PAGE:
|Release Date : 09/02/2008|
|Original Release Date : 2008|
|Catalog ID : 001179202|
|Label : Interscope (USA)|
|Number of Discs : 1|
|Studio/Live : Studio|
|Mono/Stereo : Stereo|
|SPAR Code : n/a|
|UPC : 00602517743137|
BioNew Kids on the Block
For once, all the rumors are actually true.
"The Right Stuff" really is -- at long last -- returning to your block. Thankfully, this time, it's all happening in the right way too.
New Kids on the Block -- five now fully-grown men who forever defined what the modern boy band would look and sound like -- are back together for the very first time in nearly a decade and a half with their new album The Block.
On a March afternoon, Jordan Knight, Jonathan Knight, Joey McIntyre, Donnie Wahlberg and Danny Wood gathered together, hanging tough all over again in a small Los Angeles studio looking a little older, but still youthful, fit and anxious to not simply celebrate their musical legacy, but also add something new and personally meaningful to it. In the late Eighties and early Nineties, while still teenagers themselves, New Kids on the Block became a phenomenon, selling over 70 million albums -- including the back-to-back international number one efforts, 1988's Hangin' Tough and 1990's Step by Step -- and a series of crossover smash R&B, pop hits like "You Got It (The Right Stuff)," "Cover Girl," "Didn't I (Blow Your Mind This Time)," "Hangin' Tough," "I'll Be Loving You," "Step by Step" and "Tonight" -- as well as countless number of concert tickets, t-shirts and even lunchboxes to primarily female kids around the world. Then under the guidance of producer Maurice Starr who had previously brought the world New Edition, the New Kids made a tremendous impact on the culture very quickly.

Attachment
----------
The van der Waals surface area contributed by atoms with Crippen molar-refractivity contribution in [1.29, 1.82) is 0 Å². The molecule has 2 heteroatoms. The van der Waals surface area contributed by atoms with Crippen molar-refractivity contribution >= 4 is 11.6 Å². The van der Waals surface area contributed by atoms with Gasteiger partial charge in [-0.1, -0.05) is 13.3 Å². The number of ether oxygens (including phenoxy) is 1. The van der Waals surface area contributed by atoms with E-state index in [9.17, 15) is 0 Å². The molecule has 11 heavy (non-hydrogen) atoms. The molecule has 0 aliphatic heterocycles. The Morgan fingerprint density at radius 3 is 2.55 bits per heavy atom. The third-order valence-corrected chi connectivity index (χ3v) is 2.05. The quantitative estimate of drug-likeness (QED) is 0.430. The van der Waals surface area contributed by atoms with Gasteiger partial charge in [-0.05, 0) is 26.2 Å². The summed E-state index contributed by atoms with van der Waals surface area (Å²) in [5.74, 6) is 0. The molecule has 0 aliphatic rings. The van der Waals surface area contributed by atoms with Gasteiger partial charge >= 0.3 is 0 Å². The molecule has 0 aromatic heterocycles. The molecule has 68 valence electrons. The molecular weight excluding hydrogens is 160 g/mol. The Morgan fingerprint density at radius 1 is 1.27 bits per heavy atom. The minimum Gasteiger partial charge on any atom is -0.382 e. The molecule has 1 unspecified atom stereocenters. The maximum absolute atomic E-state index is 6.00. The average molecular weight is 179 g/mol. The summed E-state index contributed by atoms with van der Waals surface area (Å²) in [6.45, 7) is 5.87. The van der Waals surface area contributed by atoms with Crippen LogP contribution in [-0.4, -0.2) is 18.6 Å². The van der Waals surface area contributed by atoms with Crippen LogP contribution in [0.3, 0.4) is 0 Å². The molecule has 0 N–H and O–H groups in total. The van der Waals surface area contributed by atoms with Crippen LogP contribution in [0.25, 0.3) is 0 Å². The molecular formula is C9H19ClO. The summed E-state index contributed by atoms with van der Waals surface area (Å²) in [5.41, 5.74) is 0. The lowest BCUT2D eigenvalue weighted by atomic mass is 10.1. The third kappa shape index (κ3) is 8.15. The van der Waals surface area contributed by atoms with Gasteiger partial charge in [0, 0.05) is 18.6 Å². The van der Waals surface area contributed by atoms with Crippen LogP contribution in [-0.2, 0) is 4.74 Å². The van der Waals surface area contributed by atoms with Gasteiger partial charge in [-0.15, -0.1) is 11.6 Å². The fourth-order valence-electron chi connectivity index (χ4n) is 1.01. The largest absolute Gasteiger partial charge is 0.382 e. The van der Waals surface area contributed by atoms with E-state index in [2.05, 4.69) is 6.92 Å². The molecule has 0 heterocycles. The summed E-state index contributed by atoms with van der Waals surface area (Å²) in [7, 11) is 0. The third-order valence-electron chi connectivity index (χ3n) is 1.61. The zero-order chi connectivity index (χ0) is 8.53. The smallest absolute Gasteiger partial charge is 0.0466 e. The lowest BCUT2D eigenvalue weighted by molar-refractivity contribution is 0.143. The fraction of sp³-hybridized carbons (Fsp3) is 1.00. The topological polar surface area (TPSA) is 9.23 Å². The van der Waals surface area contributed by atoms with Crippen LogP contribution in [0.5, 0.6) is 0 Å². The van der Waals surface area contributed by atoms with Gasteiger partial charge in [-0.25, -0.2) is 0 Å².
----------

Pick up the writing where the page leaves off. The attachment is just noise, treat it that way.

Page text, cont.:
"I think history has looked upon us fondly," say McIntyre. "I wouldn't say we were important, but people do now see our place in pop history. We've read that we "begat the boy bands" like Backstreet Boys and N'Sync. And in a way, those groups have all made us more contemporary. They made us younger in a way by putting us in their generation. But hey, what about New Edition? There would be no New Kids without them. And of course, the Jackson Five begat New Edition. So I guess we were really just the first white boy band."